Dropbox is one the most useful tools that I use. Being able to easily access files from any computer is a must for anyone who works remotely, but it’s good to have alternatives to Dropbox sometimes. One of those alternatives is SugarSync. At first glance, it looks like it can do a better job than Dropbox. However, there are a few issues that may have you think twice.

The bad news

After installing the SugarSync Manager, I chose which folders I wanted to sync. They also let me choose subfolders to sync or exclude. Within minutes I had an online backup service, and those files were accessible by any computer I synced my SugarSync account with.

For those of you who prefer the idea of a special folder for sharing files, SugarSync installs the Magic Briefcase on your computer to make that happen. Use this to quickly store files accessible by all your computers or colleagues, or at least that’s the theory.

It doesn’t work so well on Android. First, adding a file isn’t easy. I have to find the file by navigating the SugarSync app through the phone’s directory structure. Although, I almost am willing to call that a cool feature. Using SugarSync, I can find any mobile file, but sharing files should be easier than that. For example, I use the vRecorder app to record audio on my phone. From within that app I can easily send audio files to my Dropbox or Google Drive accounts, but there’s no SugarSync option.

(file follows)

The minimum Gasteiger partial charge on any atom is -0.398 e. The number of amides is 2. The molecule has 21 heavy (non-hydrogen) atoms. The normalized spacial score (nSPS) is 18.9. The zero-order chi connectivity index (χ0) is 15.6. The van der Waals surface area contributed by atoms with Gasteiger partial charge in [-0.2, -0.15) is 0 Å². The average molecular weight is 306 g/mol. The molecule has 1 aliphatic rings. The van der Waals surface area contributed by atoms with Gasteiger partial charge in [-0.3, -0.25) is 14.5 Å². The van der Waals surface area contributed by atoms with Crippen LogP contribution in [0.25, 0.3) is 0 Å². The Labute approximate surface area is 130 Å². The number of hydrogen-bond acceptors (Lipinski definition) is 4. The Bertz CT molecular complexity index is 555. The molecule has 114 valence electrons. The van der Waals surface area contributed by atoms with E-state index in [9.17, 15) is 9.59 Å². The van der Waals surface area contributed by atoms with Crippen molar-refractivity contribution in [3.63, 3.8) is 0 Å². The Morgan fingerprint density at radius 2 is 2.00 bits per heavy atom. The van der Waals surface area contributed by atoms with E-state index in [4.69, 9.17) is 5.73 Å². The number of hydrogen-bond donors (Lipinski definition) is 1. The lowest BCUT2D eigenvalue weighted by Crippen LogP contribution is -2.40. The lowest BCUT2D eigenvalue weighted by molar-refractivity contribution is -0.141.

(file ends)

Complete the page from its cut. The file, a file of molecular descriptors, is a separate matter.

Second, I can’t get anything in my Magic Briefcase to travel between my phone and computer. I was able to move an audio file into the Magic Briefcase on my phone, but I can’t access it on my computer, and vice versa. A text file I loaded from my laptop to the Magic Briefcase won’t appear on my phone.

Not all bad news, though

Despite some annoyances with Magic Briefcase, I am able to access its files via the website, and the Android app is able to access the laptop folders that are synced with SugarSync. This is a handy way to access all kinds of files, and I can even sync Dropbox files that are stored on my laptop — what Dropbox saves on my computer is saved on SugarSync. It’s not real-time, but it’s a legitimate backup.

Other features include:

  • Mobile apps for iOS, Android, Blackberry, Windows Mobile, and Symbian.
  • 5GB free with 30GB, 60GB, 100GB and 250GB upgrades available.
  • WebSync app, which lets you edit files in the cloud.
  • Automatic photo uploads, which (for what it’s worth), Dropbox can also do using the regular camera app.


Not being able to quickly and easily sync a file generated by my phone is a major shortcoming of SugarSync. Even if it’s due to user error, I’m not happy with the Magic Briefcase. Dropbox makes it very easy to do and sets the bar extremely high in this case.

However, depending on any one service is a bit risky, especially if it’s free. It’s good to have other options readily available when a web service goes down, and SugarSync can fill that void — just don’t expect it to be anything fantastic compared to your go-to cloud service.

Published by Carl Natale

Carl Natale is a recovering journalist who blogged for newspapers before it was called blogging. Now he covers technology as a freelance writer.